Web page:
The privacy cat is out of the bag

Gibbs wonders if we could regain privacy through transparency

There comes a point in many situations where you have to recognize that the cat is not only out of the bag, it has stolen your wallet and your car keys and has taken the I-15 to Vegas.

And such is the case when it comes to monitoring and privacy. For example, The New York Times reports that German legislators have reopened their investigation into Facebook (do they call it "GesichtBuch" there? Probably not).

Germany's problem with Das Facebook began earlier this year when the data protection commissioner of the Hamburg Office of Data Protection and Freedom of Information, Johannes Caspar, charged that the company was illegally building a database of members' photos without their consent and started an inquiry. The inquiry was suspended in June in the belief that Facebook would mend its evil ways and change its policies.

BACKGROUND: Germany reopens proceedings against Facebook's facial recognition

Alas, the inquiry has been reopened as apparently Facebook hasn't fügte sich (toed the line), and regarding the restarted investigation the commissioner noted that the facial recognition issue has "grave implications for personal data."

At the heart of Germany's problem is Facebook's policy that users are automatically opted-in to the image archiving process and users have to explicitly opt out to avoid getting tagged and bagged. The Germans (quite reasonably in my humble opinion) think this is nicht gut and want to Schlag auf den Kopf Facebook ihre Köpfe (slap Facebook upside their heads).

This, of course, would be a minor blow to Facebook compared to their, shall we say, dismal stock price performance which as of this moment in time is $19.87, which is just over 50% of the IPO's opening price! That's a fall that, according to Bloomberg, has wiped out more than $40 billion off the company's market value since its IPO earning it the distinction of being the worst performer of all large IPOs on record. Alongside that disaster, the Germans' problems with the company's facial recognition program must look like kleines Bier (small beer).

I have to digress for a moment and ask how anyone could have been taken in by the Facebook IPO? Really? A company with no major, sustainable or clearly defined revenue stream and no big plan for future revenue growth? If you were one of the early sucke-, um, investors buying Facebook stock, I have a bridge I'm looking to sell ... it's a really nice one ...

Anyway, even though the Germans have a good ethical platform for their issues with Facebook it's zu spät (too late), because on the grand scale it's all Wasser unter der Brücke (water under the bridge). Why? Because the U.S. government in the form of the National Security Agency and the Central Intelligence Agency and many other TLAs (Three Letter Acronyms) have been doing that and far more lo these many years.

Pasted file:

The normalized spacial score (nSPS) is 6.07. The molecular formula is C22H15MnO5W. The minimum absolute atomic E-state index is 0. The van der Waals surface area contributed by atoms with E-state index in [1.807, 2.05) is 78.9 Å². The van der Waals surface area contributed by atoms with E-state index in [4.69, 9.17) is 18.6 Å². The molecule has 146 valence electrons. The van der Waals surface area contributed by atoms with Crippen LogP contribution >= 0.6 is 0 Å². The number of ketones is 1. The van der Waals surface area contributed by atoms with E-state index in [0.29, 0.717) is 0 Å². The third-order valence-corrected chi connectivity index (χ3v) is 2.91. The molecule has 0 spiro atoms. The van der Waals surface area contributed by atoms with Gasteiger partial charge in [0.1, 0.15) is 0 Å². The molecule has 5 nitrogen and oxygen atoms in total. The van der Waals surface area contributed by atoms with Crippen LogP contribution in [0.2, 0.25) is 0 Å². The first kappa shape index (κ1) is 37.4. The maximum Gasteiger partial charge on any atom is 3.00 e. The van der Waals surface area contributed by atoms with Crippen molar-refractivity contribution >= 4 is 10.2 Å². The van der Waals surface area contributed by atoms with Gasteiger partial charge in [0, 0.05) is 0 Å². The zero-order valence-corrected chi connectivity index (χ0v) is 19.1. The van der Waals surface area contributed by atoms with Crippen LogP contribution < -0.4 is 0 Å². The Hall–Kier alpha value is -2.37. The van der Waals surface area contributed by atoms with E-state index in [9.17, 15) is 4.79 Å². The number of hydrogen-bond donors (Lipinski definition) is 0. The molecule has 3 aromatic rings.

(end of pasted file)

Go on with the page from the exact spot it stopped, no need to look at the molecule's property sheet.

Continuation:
Here in the U.S., Sen. Al Franken (D-Minn.), chairman of the Senate Judiciary Committee's privacy subcommittee and who I greatly admire, has called for regulation of facial recognition and "called on the FBI and Facebook to change the way they use facial recognition technology." Franken has said, "I believe that we have a fundamental right to control our private information."

The senator is correct, we did have a fundamental right ... unfortunately in the U.S., that right was infringed then shredded and then finally obliterated many years ago.

The fact is our personal data have been captured, cataloged, indexed, sliced and diced for so long that there's no going back. It's like contracting cancer ... you can get treatment and you might get well but you're never technically cured, you're simply "in remission."

If only facial recognition were the whole problem. The fact is that in the real world we have surveillance video cameras everywhere, private telephone calls are routinely intercepted by the NSA, terahertz radar is emerging that can see through walls and through your clothes from a mile away, drones that can flit over and around you and spy on you without you noticing are becoming commonplace, while on the horizon are cameras that can "look" around corners.

But that's not all! Online, pretty much everything you do -- every email, every Facebook posting, every Twitter update -- is being monitored by some organization, somewhere be it your ISP, the FBI, the CIA or the NSA ... and it's all being recorded, tabulated, cross-referenced and stored for who knows how long.

And that's the problem with all attempts to wind back the privacy clock: It's way too late and not just a smidgen too late. The cat is out of the bag, the ship has sailed, the fat lady has sung, the curtain has come down, and it's good night to privacy ... unless ...

Yep, there is a way to defeat The Man ... what if we all make a concerted effort to be totally transparent? What if we all make being open and as loquacious as possible the norm? What if we post every meal we have and every photo of every meal, every thought we have, every sight we see, notes on every book and article we read, every like and dislike we have ... in short, what if we make the minutiae of our lives public? Could we swamp the watchers to the point where there was simply too much information for them to digest? Could we all disappear in a sea of social noise and thereby regain our privacy?

So, rather than putting the cat back in the bag, could we create a world in which there were so many cats and so many bags that no one could figure out what was going on?

Gibbs is, unfortunately, not invisible in Ventura, Calif. Be transparent at and follow him on Twitter (@quistuipater) and on Facebook (quistuipater).

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Copyright © 2012 IDG Communications, Inc.